Last week we had the misbegotten, massively budgeted Great Wall, a Sino-American co-production that is soulless, international filmmaking at its most flagrant. Now we have the equally bad Collide, a bland action flick with a fifth of the budget but no less mercenary beginnings. In comparison to The Great Wall, the best you can say about Collide is that it avoids allegations of whitewashing by dispensing with characters of color almost entirely in favor of a quick-and-dirty rehash of driving spectacles like Smokey and the Bandit, The Italian Job, and Cannonball Run. The film feels like the product of an algorithm, a form that was completed by studio executives with little artistry in mind but dollar signs in their eyes. Too bad for them, because this movie smells of box office failure.
Casey Stein (Nicholas Hoult), is an American expatriate eking out a living as a drug dealer in Germany after having gotten into unseen trouble with the law for stealing cars (he’s nicknamed Burt Reynolds, because get it?!). He meets bartender Juliette (Felicity Jones) and falls in love with her almost instantaneously and drops out of the criminal lifestyle at her behest. Their blissful love affair is cut short with the news that Juliette has a kidney disease, necessitating expensive dialysis and an organ transplant.
Against Juliette’s wishes, Casey takes a lucrative One Last Job for Eurotrash underboss, Geran (Ben Kingsley), who wants to knock over his boss’s operation after he’s shut out from a bigger piece of the pie. That boss is Hagen Kahl (Anthony Hopkins), a ruthless businessman who uses his legitimate enterprise as a cover for his cocaine dealings. Casey’s task is to abscond with an 18-wheeler containing a shipment of the drugs, a tall order considering the heavy security built into the rig. The job goes bad, and now Casey has to race to save Juliette from the criminals whose pockets he intended to pick.
So much of Collide feels generic, from its store-brand title to the blank-slate leads all the way through its by-the-numbers plot that only the absurd elements emerge as remotely interesting. Kingsley and Hopkins are far, far above this material, having won Oscars in decades past and no longer bothering to turn in good performances. Geran is frequently doped up but Kingsley himself might as well be, speaking through a garbled Turkish accent and wearing more gold than Midas. Hopkins chews both the scenery and his faux-devilish dialogue, clearly free from the restrictions of direction from Eran Creevy, a Guy Ritchie wannabe. Their limited screen time is almost fun enough to justify the boredom you’ll otherwise feel throughout the film.
Jones’s increasing popularity has long been a mystery to me, starting with her acclaimed performance in the insufferable Sundance darling, Like Crazy, from which the first act of this film borrows liberally with its shmoopy courtship scenes between the alleged lovers. Her American accent is more unhealthy than her character’s kidneys, to say nothing of her absent personality, which is intended to be papered over by her party-girl platinum locks and pastel fingernail polish. Other than the fact that she’s pretty, we are given no justification for the mutual love between her and Casey, whom Hoult plays with an equally shaky street-wise American lilt. Casey’s motivations are served up to us via narration, a tell-not-show method that is completely unconvincing. “It’s all about love, man, just go with it” does not make for quality storytelling.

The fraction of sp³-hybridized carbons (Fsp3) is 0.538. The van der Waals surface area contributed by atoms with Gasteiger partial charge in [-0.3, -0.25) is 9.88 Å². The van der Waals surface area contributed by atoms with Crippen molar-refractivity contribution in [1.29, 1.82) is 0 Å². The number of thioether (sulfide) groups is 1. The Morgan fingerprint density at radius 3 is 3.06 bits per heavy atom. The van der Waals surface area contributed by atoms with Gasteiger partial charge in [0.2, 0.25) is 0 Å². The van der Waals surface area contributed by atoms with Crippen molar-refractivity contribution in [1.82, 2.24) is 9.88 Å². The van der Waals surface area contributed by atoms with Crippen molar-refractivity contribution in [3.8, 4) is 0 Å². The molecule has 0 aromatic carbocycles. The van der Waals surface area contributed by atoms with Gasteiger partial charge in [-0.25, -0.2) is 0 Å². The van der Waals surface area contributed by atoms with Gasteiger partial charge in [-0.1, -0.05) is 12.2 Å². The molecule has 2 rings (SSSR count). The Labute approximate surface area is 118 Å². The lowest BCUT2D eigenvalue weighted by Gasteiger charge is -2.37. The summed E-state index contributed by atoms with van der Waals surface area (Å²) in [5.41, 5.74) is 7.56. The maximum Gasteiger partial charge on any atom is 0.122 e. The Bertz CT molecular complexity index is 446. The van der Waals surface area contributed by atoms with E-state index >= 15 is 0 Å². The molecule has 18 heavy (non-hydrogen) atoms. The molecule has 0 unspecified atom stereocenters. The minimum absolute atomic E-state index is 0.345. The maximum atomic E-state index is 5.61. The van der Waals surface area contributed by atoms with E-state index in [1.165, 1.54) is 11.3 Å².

Collide‘s dubious narrative isn’t even enough to support the few energetic car chases that momentarily lift you from daydreams about Mad Max: Fury Road, a movie about vehicular mayhem that makes actual good use of Hoult. The film’s original title in other countries — where it received a release as many as eight months ago — was Autobahn, the setting of one of the aforementioned action scenes (because if you’re shooting in Germany, why not?). It’s possible that Creevy was on set during the production of these scenes, as they are shot with the sort of in-the-car immediacy that you get from a film like Nightcrawler. Using some sneaky editing techniques, Creevy gives the sense that we’re watching a continuous shot of Hoult operating his snazzy sportsters, even as they’re assaulted by gun-wielding thugs. The other scenes of close combat are chopped up all to hell when they’re not lensed in wobble-vision, but the automotive bits have some life to them.
It doesn’t say much about your movie when the most interesting thing onscreen is a minor character’s beard, the owner of which is German star Aleksandar Jovanovic, who would not be out of place behind the bar at a Brooklyn coffee shop. Collide has so little going for it that I’m surprised the film ended up with a release in the U.S. at all, let alone theatrical distribution. One of the producers is Joel Silver, who backed action classics like Lethal Weapon, Die Hard, and The Matrix. The fact that he is reduced to charmless products like Collide is another indication that globalization leads to the death of the middle, where movies with medium-sized budgets are doomed to fail by their lack of imagination. Straight to Redbox with ye.
Action | Open Road Films